Natural Perspectives: Make it bloom this Memorial Day

HB Independent

This coming Memorial Day weekend is a three-day holiday. What this often means for most of the country is that it's time to dust off the barbecue and get ready for summer cookouts. Since we have that beach party thing going on all year in our wonderful climate, Memorial Day weekend is not such a dramatic transition into summer for us.

As we're sure you know, Memorial Day isn't a holiday that commemorates picnics. It's a holiday to commemorate our war dead. Many different communities lay claim to having established the holiday, and it likely had multiple origins as a nation began to heal and honor its fallen soldiers at the end of the Civil War.

One version is that the holiday began May 1, 1865, as a celebration to honor the completion of reburial of Civil War dead in Charleston, S.C. Mostly black Union soldiers who had been interred in mass graves were unearthed and reburied individually. An estimated 10,000 people, mainly black, turned out for a day of sermons, singing and picnics. The Civil War was over, and the slaves had been freed.

A May 1866 celebration in Waterloo, N.Y., is also accredited with popularizing the tradition of decorating the graves of those who died in the Civil War. In 1868, May 30 was observed nationwide as Decoration Day. The purpose of the holiday was to decorate the graves of Union soldiers, usually with flags and flowers.

Not surprisingly, the holiday was not celebrated in many Southern states because only Union war dead were being honored. Southerners held their own celebration on a different date to honor their fallen soldiers. After World War I, the purpose of the holiday was changed to recognize and decorate the graves of all war dead.

By 1882, the name of the holiday was changed to Memorial Day, but the new term didn't become common until after World War II. When I was growing up, my grandmothers still referred to the holiday as Decoration Day. But Vic says that he only knew the holiday as Memorial Day.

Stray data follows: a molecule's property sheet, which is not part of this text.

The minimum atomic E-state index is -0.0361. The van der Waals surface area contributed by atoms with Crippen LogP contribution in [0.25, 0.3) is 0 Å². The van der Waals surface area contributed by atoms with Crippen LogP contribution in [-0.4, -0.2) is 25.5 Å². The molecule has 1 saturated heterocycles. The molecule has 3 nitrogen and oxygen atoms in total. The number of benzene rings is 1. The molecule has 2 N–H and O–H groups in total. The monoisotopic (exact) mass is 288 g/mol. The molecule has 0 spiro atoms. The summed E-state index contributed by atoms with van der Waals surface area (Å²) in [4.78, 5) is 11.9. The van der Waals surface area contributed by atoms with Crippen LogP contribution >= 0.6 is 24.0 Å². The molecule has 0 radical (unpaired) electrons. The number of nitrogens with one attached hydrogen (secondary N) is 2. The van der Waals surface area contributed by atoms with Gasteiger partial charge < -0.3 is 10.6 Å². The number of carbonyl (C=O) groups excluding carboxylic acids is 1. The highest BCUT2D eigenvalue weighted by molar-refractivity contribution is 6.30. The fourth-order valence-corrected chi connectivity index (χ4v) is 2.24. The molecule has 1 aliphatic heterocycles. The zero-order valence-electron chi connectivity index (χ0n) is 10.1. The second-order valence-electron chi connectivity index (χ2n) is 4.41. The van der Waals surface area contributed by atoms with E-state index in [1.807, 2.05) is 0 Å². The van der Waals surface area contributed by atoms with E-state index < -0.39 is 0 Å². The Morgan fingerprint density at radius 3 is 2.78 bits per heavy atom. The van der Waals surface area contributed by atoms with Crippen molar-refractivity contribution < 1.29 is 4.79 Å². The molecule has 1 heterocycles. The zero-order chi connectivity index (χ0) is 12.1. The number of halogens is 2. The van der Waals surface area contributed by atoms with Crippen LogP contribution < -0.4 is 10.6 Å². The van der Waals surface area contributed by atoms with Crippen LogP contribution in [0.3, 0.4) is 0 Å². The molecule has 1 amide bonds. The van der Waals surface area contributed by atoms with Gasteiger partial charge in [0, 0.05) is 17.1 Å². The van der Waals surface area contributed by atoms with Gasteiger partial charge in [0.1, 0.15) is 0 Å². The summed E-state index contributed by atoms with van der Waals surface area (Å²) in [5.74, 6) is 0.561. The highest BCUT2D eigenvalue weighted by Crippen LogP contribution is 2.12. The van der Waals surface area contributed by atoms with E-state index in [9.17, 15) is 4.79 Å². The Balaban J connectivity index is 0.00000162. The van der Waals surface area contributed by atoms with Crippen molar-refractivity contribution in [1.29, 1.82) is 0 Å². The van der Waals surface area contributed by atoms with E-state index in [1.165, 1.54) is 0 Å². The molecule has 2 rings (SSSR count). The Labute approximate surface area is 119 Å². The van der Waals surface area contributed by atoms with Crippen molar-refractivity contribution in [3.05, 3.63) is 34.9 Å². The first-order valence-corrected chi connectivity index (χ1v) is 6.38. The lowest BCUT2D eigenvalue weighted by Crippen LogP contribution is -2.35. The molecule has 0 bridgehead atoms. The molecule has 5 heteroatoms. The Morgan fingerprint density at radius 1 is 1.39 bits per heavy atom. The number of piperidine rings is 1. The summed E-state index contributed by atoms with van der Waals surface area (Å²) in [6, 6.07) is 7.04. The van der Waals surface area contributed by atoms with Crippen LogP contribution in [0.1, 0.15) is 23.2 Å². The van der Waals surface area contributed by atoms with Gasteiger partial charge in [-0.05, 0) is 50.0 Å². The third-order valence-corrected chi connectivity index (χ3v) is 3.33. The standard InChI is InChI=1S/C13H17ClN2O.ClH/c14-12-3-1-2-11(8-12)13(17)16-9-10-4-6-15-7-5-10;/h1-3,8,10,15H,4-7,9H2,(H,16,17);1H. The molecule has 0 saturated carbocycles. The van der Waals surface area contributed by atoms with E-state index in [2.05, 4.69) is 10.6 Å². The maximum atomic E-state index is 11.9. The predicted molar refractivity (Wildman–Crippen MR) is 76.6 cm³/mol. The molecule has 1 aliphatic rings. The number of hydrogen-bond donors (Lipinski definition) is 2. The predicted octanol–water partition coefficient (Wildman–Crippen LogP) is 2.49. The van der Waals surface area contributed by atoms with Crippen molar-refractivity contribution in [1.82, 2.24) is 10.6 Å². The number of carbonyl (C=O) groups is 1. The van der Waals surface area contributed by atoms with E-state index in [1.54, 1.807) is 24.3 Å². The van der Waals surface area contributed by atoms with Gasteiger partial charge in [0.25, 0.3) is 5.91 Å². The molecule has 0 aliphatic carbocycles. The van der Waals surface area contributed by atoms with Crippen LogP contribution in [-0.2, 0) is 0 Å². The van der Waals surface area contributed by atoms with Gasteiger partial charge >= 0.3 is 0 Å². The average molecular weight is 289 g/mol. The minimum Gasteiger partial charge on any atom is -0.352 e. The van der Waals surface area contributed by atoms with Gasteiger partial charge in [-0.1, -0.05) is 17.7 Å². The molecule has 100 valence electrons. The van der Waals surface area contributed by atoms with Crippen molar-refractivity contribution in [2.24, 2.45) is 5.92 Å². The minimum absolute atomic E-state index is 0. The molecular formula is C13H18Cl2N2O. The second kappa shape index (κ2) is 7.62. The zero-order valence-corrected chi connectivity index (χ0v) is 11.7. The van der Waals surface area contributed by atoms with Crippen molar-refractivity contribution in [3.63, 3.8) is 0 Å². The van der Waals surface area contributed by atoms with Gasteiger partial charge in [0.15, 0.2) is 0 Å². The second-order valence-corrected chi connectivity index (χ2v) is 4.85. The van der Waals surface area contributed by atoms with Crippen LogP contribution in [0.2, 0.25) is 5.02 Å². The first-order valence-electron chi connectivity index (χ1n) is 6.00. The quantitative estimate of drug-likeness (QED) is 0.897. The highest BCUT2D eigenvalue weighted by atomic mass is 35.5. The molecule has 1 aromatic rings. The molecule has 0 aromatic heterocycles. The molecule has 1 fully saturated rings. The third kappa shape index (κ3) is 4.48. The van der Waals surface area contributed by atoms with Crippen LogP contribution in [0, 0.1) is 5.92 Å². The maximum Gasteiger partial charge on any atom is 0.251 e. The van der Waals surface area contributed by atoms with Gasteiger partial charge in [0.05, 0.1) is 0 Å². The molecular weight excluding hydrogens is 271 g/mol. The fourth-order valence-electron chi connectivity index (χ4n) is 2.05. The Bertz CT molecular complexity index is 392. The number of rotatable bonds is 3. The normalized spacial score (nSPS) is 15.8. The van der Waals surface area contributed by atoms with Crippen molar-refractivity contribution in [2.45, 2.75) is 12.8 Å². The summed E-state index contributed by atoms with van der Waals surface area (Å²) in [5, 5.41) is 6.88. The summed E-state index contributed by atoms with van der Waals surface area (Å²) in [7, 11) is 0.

In 1971, during the height of the Vietnam War, the date of the holiday was changed from May 30 to the last Monday in May. Traditional observances of the holiday include visiting the graves of departed relatives, not just war dead, and placing flowers on the graves. Picnics and backyard barbecues are other traditions, as well as flying the flag. And since I'm from Indiana originally, I also associate the holiday with the Indianapolis 500 auto race.

Vic and I have recently been watching the HBO series "The Pacific," a series about the Marine Corps battles on various Pacific islands during World War II. All 10 episodes will be rebroadcast Sunday and Monday. Given the extreme realism of the series, I think seeing all the episodes in such a short time would be too intense. We can't imagine what it must have been like to have lived through such events.

Both of our fathers served during World War II in the U.S. Army and are now both deceased. Neither of our fathers ever told us much about their experiences, but over time, we gleaned a few impressions. Vic's father was an infantryman in the 37th Division that liberated the Philippines. He fought in the intense building-to-building, room-to-room battle to retake Manila.